Green Economy: A path towards sustainable development and poverty eradication

For the past few years, the use of the term “Green Economy” has increased and has, e.g., been used by the UN, heads of state, the EU, and OECD to explain the nexus between sustainability, economics, and the environment.

A transition towards a Green Economy is precisely what is needed to achieve multiple Sustainable Development Goals related with climate action, economic growth, justice, and well-being. Creating a sustainable and green economy, more jobs, and a healthy planet for all, where no one is left behind, is the objective of conference Stockholm+50 in June 2022.

What is a green economy?

A green economy is defined as low carbon, resource efficient and socially inclusive. In a green economy, employment and income growth is driven by public and private investment. This is in those economic activities, infrastructure and assets that reduce carbon emissions and pollution, improve energy and resource efficiency, and prevent the loss of biodiversity and ecosystem services.

A green economy means investments in renewable energy, such as solar power, onshore and offshore wind power, hydrogen, electric vehicles, and energy-efficient homes.

The notion of a green economy does not replace sustainable development, but creates a new focus on the economy, investment, capital and infrastructure, employment and skills and positive social and environmental outcomes.

The four dimensions of green economies

A green economy prioritizes health of the planet and of the people, and regards these as interlinked. Prioritization and implementation of the green initiative also help countries achieve multiple sustainable development goals.

SDG 3: Good health and well-being

Major investments in the energy sector and environmental sector would result in job creation for hundreds of thousands of jobs. The concentration on clean energy and growing wealth all supports the expansion of natural, human, and social capital, thus offering work opportunities for green livelihoods, companies, and organizations. Moreover, the sectorial activities will create potential for training, sustainable infrastructure and education for all people to prosper.

SDG 16: Peace, justice and strong institutions

The green economy and its economic and social advantages are supported by evidence. To get a successful green economy, institutions need to be interdisciplinary – deploying science, economics, knowledge across sectors and local know-how. By including the different aspects of communities, a green economy will build a financial system that serve the interests of society by promoting local economies, while maintaining common standards and procedures.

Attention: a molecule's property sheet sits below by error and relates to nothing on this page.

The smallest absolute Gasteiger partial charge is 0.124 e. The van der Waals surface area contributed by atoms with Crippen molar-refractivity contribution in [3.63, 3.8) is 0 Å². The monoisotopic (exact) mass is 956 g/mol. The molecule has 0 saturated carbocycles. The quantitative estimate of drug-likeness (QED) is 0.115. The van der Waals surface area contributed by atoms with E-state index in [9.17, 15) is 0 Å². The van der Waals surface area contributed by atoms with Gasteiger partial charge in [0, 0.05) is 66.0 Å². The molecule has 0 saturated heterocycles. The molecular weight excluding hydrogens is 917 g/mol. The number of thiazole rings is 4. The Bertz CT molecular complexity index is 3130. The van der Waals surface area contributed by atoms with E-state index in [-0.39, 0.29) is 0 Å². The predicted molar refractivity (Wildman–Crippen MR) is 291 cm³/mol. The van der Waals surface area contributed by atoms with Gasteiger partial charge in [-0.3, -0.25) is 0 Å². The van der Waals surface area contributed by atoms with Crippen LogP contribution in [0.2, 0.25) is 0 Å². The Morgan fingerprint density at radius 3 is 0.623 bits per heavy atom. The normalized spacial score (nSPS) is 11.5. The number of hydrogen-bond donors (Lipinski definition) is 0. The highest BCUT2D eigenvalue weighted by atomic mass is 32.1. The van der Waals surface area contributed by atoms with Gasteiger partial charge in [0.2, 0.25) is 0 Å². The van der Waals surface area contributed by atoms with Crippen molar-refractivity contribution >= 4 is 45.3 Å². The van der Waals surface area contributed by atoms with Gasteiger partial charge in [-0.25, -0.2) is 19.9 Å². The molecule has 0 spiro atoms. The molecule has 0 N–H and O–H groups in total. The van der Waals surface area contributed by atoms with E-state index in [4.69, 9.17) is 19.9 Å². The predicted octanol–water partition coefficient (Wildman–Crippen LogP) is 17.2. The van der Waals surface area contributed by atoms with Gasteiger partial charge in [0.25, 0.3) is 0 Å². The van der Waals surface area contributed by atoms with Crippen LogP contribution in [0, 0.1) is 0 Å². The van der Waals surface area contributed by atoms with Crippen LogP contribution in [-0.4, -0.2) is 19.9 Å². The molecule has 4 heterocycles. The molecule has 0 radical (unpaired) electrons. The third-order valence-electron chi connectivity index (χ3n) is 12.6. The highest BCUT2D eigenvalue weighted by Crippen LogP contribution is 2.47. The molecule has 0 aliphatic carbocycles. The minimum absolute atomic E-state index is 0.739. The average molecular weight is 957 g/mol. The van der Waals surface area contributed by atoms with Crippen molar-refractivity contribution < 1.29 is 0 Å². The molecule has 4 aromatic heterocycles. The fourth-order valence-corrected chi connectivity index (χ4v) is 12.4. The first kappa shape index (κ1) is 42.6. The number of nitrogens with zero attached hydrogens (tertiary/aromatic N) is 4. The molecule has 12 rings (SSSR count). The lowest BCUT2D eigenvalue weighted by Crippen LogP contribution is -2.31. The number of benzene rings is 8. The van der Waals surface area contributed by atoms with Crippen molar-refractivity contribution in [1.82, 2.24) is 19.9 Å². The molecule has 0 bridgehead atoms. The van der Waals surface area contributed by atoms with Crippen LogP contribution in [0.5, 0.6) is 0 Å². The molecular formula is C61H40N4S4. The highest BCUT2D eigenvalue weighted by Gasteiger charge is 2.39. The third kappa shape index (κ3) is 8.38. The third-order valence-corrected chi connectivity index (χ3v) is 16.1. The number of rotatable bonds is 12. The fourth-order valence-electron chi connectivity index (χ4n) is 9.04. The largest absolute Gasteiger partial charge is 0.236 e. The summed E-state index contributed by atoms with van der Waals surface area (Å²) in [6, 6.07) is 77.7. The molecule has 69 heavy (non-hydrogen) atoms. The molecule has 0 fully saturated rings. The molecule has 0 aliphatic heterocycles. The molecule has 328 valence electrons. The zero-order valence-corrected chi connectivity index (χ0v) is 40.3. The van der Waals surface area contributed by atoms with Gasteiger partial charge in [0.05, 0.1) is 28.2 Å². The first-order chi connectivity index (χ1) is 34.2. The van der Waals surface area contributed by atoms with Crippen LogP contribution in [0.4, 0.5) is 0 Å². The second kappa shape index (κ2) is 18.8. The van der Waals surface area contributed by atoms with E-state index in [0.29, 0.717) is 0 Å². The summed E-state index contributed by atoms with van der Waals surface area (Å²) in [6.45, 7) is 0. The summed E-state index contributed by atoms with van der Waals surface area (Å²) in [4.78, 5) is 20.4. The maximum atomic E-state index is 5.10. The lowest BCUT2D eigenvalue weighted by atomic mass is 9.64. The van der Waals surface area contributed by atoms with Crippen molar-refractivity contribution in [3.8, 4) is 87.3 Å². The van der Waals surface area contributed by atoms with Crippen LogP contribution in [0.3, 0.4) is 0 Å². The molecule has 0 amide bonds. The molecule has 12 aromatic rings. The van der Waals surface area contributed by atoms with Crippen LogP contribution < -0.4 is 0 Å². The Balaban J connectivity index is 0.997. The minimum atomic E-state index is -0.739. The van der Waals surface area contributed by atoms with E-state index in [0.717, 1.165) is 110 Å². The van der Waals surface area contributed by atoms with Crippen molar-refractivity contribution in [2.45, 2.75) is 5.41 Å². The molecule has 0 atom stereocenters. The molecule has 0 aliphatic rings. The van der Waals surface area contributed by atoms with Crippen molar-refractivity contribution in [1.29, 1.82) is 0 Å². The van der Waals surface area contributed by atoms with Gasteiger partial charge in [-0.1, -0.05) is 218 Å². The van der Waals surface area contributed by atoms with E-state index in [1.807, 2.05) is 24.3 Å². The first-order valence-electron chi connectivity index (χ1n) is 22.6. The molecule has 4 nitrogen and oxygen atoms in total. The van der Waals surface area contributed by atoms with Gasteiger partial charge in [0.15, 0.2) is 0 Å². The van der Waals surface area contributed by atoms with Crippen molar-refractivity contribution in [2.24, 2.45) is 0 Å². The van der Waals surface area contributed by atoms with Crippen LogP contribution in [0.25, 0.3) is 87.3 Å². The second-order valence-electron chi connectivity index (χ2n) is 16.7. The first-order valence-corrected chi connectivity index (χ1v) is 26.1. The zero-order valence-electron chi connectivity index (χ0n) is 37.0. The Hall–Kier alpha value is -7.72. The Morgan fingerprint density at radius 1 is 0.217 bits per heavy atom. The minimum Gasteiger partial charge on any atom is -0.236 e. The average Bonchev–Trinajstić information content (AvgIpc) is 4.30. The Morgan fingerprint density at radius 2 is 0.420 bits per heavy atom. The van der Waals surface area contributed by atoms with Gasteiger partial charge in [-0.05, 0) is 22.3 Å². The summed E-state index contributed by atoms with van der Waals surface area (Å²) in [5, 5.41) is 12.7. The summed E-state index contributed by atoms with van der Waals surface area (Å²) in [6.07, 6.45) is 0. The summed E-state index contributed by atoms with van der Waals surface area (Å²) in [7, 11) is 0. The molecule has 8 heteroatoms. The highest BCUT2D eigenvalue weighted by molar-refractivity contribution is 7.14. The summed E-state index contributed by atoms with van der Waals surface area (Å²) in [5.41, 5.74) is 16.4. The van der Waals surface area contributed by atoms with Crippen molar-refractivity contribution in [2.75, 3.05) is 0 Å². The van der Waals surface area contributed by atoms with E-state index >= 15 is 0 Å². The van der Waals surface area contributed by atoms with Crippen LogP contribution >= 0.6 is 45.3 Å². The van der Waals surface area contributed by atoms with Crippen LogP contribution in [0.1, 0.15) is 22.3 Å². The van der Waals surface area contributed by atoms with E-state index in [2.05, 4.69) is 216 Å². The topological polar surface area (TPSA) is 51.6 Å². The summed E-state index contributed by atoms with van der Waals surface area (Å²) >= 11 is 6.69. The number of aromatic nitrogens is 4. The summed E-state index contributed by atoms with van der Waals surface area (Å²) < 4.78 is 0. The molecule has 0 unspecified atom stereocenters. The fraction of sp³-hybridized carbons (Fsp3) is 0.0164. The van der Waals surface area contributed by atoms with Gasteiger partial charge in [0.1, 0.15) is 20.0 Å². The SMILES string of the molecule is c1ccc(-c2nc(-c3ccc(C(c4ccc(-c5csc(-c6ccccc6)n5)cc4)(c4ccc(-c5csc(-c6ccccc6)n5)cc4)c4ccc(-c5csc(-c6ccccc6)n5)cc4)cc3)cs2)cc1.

SDG 13: Climate action

A green recovery safeguards, restores and invests in nature; a crucial detail in green economies is climate mitigation and restoration of biodiversity. Due to the limited sustainability of natural capital, recovery and growth of water, soil and natural systems are a high priority. Furthermore, a green economy is strongly linked with circular economy: a model of production and consumption which involves recycling and reusing materials and products for as long as possible.

SDG 12: Responsible consumption and production

The green economy is interlinked with the circular economy. Regarding consumption, there ought to be a shift to reduce consumption of natural resources to sustainable levels. An inclusive economy incorporates and embraces modern models of economic development whose objective is to create prosperity within planetary boundaries.

The United Nations Environmental Programme, UNEP, works with the term Green Economy and encourages implementation of a greener agenda in developing countries. The main areas of their work are focus on green finance, technology and investments, and advocacy of macroeconomic approach to sustainable economic growth through regional, sub-regional and national fora. At last, UNEP provides support to countries in terms of development and mainstreaming of macroeconomic policies to support the transition to a Green Economy. One of the countries is Kenya.

At eSmart Recycling, we understand these urgencies that force us all to participate. That is why, as a social enterprise, we seek to contribute to a future for children and low-income families by recycling and donating computers. To date, children from our community and emerging countries have benefited from our work and our commitment to society and the environment.

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